How to Serialize Your Rails Backend
What is serialization?
The main idea: the process of organizing, or re-organizing, data to suit your needs
- It will make your life easier when building the frontend
- It keeps your code DRY! (Don’t Repeat Yourself) Instead of writing the same code 5 different times in each Controller action, write it once in your Serializer
- Reduces the number of fetch requests needed
- Allows you to nest resources more easily
One of my favorite aspects of programming is that there are infinite ways to accomplish any goal. With that in mind, I’m going to walk through how I used
ActiveModel::Serializer to organize data for my Rails backend.
Before we get started, take a few moments to think about these four models and their relationships.
1. Create your app from the terminal.
rails new my-app-backend --api --database=postgresql
I am using a Postgres database so I can later deploy my application on Heroku. While Postgres is not required here,
--api is. This tells Rails that your
ApplicationController should inherit from
ActionController::API instead of the usual
ActionController::Base. It also lets Rails know you don’t need to create Views, just Models and Controllers.
Note: when using Postgres, you will have to open the Postgres app, ensure a server is running, then run
rails db:create in your terminal before you can run any migrations. Once the Postgres server is running, it will display any tables previously created. As long as you leave the Postgres server running in the background, you can now minimize its window. No further actions will be required.
ActiveModel::Serializer to your Gemfile and run
bundle install in your terminal.
gem 'active_model_serializers', '~> 0.10.0'
3. Create models, controllers, routes, and serializers all at once by running
rails g resource in your terminal:
rails g resource User email first_name last_name avatar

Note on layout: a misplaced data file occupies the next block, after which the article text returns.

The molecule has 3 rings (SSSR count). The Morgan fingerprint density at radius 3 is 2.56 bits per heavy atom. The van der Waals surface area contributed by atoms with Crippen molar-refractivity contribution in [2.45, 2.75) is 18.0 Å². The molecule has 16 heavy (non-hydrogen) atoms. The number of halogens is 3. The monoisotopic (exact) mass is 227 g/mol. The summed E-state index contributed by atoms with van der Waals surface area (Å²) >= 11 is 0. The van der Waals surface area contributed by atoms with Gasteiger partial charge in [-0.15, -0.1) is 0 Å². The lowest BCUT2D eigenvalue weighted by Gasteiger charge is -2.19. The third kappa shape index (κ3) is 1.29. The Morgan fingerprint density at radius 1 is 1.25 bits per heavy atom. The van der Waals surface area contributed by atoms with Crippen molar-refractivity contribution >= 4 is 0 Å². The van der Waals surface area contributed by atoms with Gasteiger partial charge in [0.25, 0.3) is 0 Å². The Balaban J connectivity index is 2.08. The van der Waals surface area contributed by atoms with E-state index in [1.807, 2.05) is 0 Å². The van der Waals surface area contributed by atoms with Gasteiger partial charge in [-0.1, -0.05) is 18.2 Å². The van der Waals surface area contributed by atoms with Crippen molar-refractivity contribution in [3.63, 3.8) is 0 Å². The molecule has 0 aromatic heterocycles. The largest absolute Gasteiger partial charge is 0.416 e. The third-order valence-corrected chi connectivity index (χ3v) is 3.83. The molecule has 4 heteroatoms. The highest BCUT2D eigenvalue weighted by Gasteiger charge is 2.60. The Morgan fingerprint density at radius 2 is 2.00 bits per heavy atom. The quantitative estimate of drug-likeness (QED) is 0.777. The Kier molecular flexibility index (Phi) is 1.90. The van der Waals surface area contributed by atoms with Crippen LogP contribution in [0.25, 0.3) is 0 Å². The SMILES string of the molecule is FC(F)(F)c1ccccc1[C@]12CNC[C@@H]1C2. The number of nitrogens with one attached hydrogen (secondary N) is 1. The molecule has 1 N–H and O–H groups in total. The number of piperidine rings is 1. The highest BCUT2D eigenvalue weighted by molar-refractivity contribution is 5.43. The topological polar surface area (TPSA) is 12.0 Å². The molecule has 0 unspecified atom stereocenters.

This will create the following files:
as well as
resources :users in
Create resources for the rest of your models:
rails g resource Project title subtitle user_id:integerrails g resource Prompt content img prompt_type project_id:integerrails g resource Answer prompt_id:integer content correct:boolean
After checking that your schemas are correct, run
rails:db:migrate and add relationships to your models
4. Seed your database with some fake data! I created 1 user with 2 projects. Each project had 10 prompts. Each prompt had 4 answers (1 correct, 3 incorrect).
5. Set up Controllers. To ensure I could play around with my data structure from any route, I wrote
show actions for all of my models. I won’t actually need both for every model, but I can go back and delete them later. In the planning stages, it’s better to have something and not need it, than to need it and not have it.
Start up your server!
Here is a screenshot of each index page currently:
This is great, and definitely better than the structure we get without serializers, which would include all of our
However, this will still require us to make 4 seperate fetches just to get all the data related to a single project.
6. Decide how you want your data to be structured. This is the most difficult part of the process. Think about when you will make your fetches from your front end. What models should be grouped together to reduce the number of fetches needed?
To start I added relationships to my Serializers.
Like magic, we can now see all of our related data nested in each index!
7. Make it your own! For this specific app, I want my data to fit a very specific structure. Let’s go through our
I want to be able to see a user’s projects, but currently it is showing me the
user_id within each project, even though it’s nested within a
user object. Adding relationships to the
Serializers results in Rails calling on the
ProjectSerializer from within the
UserSerializer. To avoid this default behavior, I’m going to comment out my relationships for now and write custom attributes. Just like any Ruby class, we can write
instance methods! I’m going to write one called
projects. I can then add
:projects as an attribute of my
When I go to a
User show page now, I should see a key of
projects with an array of that user’s projects. Each
Project should only have keys for its’
id, title, and
instance methods can be written to show anything, not just related models.
For example, let’s add something random to our
So, make your API your own! Happy Coding!
If you would like to see how I chose to serialize the rest of my data, check out the screenshots below.